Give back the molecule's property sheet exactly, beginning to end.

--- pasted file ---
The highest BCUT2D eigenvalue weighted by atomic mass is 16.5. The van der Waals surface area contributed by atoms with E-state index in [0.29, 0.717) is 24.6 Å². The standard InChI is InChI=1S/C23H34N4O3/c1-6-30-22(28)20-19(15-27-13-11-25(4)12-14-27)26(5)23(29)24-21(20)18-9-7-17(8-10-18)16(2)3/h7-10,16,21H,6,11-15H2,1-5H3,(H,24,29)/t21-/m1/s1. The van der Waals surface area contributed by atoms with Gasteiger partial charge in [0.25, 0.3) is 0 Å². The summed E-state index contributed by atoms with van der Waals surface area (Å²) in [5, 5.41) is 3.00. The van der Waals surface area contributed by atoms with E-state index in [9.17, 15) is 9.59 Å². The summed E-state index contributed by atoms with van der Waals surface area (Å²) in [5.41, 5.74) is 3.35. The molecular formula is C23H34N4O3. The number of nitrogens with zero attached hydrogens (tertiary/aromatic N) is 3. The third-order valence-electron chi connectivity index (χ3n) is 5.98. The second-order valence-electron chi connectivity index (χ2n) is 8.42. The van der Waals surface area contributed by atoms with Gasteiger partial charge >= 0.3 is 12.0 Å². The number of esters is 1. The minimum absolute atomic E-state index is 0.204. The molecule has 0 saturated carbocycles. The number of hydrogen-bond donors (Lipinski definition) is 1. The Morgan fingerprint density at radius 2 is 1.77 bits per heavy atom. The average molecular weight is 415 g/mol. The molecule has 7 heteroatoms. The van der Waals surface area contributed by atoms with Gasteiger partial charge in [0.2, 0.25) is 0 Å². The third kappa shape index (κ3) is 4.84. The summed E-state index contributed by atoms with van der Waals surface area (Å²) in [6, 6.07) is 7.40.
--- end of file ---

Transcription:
The highest BCUT2D eigenvalue weighted by atomic mass is 16.5. The van der Waals surface area contributed by atoms with E-state index in [0.29, 0.717) is 24.6 Å². The standard InChI is InChI=1S/C23H34N4O3/c1-6-30-22(28)20-19(15-27-13-11-25(4)12-14-27)26(5)23(29)24-21(20)18-9-7-17(8-10-18)16(2)3/h7-10,16,21H,6,11-15H2,1-5H3,(H,24,29)/t21-/m1/s1. The van der Waals surface area contributed by atoms with Gasteiger partial charge in [0.25, 0.3) is 0 Å². The summed E-state index contributed by atoms with van der Waals surface area (Å²) in [5, 5.41) is 3.00. The van der Waals surface area contributed by atoms with E-state index in [9.17, 15) is 9.59 Å². The summed E-state index contributed by atoms with van der Waals surface area (Å²) in [5.41, 5.74) is 3.35. The molecular formula is C23H34N4O3. The number of nitrogens with zero attached hydrogens (tertiary/aromatic N) is 3. The third-order valence-electron chi connectivity index (χ3n) is 5.98. The second-order valence-electron chi connectivity index (χ2n) is 8.42. The van der Waals surface area contributed by atoms with Gasteiger partial charge >= 0.3 is 12.0 Å². The number of esters is 1. The minimum absolute atomic E-state index is 0.204. The molecule has 0 saturated carbocycles. The number of hydrogen-bond donors (Lipinski definition) is 1. The Morgan fingerprint density at radius 2 is 1.77 bits per heavy atom. The average molecular weight is 415 g/mol. The molecule has 7 heteroatoms. The van der Waals surface area contributed by atoms with Gasteiger partial charge in [0.2, 0.25) is 0 Å². The third kappa shape index (κ3) is 4.84. The summed E-state index contributed by atoms with van der Waals surface area (Å²) in [6, 6.07) is 7.40.